Welcome back to another edition of the Notebook.
‘Just a club runner’
“I haven’t followed the script, have I?”
Those were the incredulous words of Ellis Cross, whose unfancied victory might just have resigned one of British sport’s most iconic talents to an early retirement.
Indeed, Sir Mo Farah has admitted his career as an elite track athlete is almost certainly over after he endured the shock defeat to a club runner who had to pay £37 entry fee to compete at the Vitality London 10,000.
The 25-year-old, Cross, was not part of the elite grouping and his bib displayed a number not a name, but he drove on in the final miles to seal a remarkable victory.
“I didn’t get an elite entry,” he said. “I got turned down for that. I had to sleep in my own bed, wake at 6am and take the train in. I don’t have my name on my bib. When I was running round everyone was calling Mo’s name because they know who he is. No one knows who I am. I’m just a club runner.”
But now, £2,000 better off, people know Cross’ name. While stardom may still be a way off, his story will captivate both fans and sponsors alike. But such accelerated fame can often be difficult to handle, both financially and emotionally.
While we generally talk of elite sport in the Notebook, a reminder that everyone’s journey starts somewhere.
Mitro stick or twist?
Fulham sealed the Championship title this weekend in devastating style, defeating Luton Town 7-0 at Craven Cottage and sealing an immediate return to the top-flight of English football.
In doing so, Serbian striker Aleksandar Mitrovic also took his Championship goal tally for the season to 43, giving him the highest-scoring English league season record for over 50 years.
Mitrovic will now have his eye on bringing the same dazzling form to the Premier League, but history might say otherwise.
The 27-year-old managed only three Premier League goals last time Fulham were up, and he’s developed a fascinating reputation as the most complete Championship player who hasn’t made it to the next level yet.
The question now becomes, does Mitrovic gamble on another shot at the big leagues, or move on to help another Championship side reach the promised land? One of the more unique career quandaries in world sport.
Over in the lesser represented world of skating now, and the International Skating Union (ISU) has proposed raising the minimum age for senior figure skating competitions to 17 from 15 before the 2026 Winter Olympics, in a bid to help young athletes cope with the physical and psychological demands of the sport.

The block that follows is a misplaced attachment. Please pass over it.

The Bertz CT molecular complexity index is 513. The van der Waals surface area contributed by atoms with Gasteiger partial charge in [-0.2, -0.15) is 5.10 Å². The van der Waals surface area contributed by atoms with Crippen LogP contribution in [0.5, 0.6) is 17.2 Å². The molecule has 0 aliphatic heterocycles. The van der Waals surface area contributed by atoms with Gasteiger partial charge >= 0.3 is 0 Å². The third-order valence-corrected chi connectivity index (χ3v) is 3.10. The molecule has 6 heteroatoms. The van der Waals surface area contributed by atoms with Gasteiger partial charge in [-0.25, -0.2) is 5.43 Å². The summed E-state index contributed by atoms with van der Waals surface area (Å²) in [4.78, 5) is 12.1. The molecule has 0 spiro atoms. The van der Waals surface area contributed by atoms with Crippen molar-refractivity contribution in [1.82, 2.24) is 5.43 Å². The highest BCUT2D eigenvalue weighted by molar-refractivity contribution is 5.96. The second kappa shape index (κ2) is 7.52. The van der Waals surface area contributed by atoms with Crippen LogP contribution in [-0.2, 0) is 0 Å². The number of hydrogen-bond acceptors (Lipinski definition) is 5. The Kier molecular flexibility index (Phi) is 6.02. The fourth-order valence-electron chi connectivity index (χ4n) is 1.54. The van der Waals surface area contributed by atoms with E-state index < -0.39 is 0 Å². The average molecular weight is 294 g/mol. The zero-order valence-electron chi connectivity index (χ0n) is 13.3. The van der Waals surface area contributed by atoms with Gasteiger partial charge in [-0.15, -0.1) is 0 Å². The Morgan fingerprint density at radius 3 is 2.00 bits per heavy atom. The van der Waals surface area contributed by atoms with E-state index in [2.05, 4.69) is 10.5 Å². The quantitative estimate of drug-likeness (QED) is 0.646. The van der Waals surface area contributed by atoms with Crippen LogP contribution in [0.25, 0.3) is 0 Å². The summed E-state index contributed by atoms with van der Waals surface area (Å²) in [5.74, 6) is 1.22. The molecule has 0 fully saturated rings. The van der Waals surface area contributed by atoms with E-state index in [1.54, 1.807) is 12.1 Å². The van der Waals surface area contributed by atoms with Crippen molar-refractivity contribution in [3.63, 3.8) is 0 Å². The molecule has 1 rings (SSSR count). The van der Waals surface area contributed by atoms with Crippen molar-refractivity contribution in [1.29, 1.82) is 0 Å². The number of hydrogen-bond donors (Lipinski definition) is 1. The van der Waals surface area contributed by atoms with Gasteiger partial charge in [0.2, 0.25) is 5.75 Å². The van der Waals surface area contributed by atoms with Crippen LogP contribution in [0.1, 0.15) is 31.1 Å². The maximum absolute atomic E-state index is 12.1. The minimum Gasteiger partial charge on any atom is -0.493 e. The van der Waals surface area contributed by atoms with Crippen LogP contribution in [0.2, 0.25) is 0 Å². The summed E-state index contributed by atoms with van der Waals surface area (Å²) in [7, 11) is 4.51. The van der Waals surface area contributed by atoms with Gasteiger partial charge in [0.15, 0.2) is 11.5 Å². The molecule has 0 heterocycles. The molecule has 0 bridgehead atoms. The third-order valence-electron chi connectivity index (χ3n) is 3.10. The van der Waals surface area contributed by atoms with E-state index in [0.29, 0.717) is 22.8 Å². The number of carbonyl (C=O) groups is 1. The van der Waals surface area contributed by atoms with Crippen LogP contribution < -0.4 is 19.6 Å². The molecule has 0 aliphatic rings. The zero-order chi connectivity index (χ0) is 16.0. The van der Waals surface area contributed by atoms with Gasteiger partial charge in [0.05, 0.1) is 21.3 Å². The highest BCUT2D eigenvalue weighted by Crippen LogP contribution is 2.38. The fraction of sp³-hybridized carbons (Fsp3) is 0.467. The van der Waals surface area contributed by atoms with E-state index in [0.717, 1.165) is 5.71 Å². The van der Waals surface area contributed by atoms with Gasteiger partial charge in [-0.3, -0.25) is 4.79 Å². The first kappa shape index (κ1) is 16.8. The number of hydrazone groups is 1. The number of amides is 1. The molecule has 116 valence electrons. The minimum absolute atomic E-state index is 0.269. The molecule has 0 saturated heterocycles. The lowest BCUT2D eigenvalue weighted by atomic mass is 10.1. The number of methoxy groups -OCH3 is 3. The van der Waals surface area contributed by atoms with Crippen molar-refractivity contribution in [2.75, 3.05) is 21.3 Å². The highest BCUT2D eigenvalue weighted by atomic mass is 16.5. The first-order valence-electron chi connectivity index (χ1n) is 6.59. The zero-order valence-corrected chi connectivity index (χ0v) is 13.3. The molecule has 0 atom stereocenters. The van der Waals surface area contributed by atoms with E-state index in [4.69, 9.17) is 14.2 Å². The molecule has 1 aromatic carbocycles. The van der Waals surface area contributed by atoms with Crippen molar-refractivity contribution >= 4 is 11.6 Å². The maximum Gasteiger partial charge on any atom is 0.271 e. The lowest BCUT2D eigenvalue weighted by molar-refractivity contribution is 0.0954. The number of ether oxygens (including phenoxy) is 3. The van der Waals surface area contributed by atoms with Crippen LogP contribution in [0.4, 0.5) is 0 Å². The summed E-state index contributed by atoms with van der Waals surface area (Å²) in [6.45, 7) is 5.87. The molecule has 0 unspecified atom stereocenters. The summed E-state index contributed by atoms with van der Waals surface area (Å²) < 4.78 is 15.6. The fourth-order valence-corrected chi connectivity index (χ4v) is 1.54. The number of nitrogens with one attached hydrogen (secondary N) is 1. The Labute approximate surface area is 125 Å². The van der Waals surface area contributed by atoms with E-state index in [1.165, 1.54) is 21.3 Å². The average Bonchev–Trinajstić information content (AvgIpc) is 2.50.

The governing body has said it hoped to gradually increase the minimum age over the next three years before the Milano Cortina Games and the proposal comes after Russian Kamila Valieva – then 15 years old – became embroiled in a doping controversy at Beijing 2020 before struggling on the ice and eventually breaking down in tears after claiming a fourth-place finish.
In response to the incident, the ISU medical council has said that young athletes in the sport were being exposed to worrying levels of physiological and psychological stress causedby training and competitions.
As an organisation committed to athlete welfare at all levels, we’re pleased to see the ISU take this decision and place the care of its performers at the heart of everything it does.
To end, some bizarre news, as Wayne Player – the son of golf legend Gary Player – has confirmed he has been banned from Augusta National over a remarkably mistimed and ill-advised marketing stunt at the 2021 Masters.
As the tournament was honouring Lee Elder, the first black man ever to compete in the major, Player took the opportunity to appear in the background of an emotion-driven TV hit to promote a golf ball brand that he’s financially involved in.
“Well, they say there’s no such thing as bad publicity,” Wayne said.
“I found out that that’s not quite true.”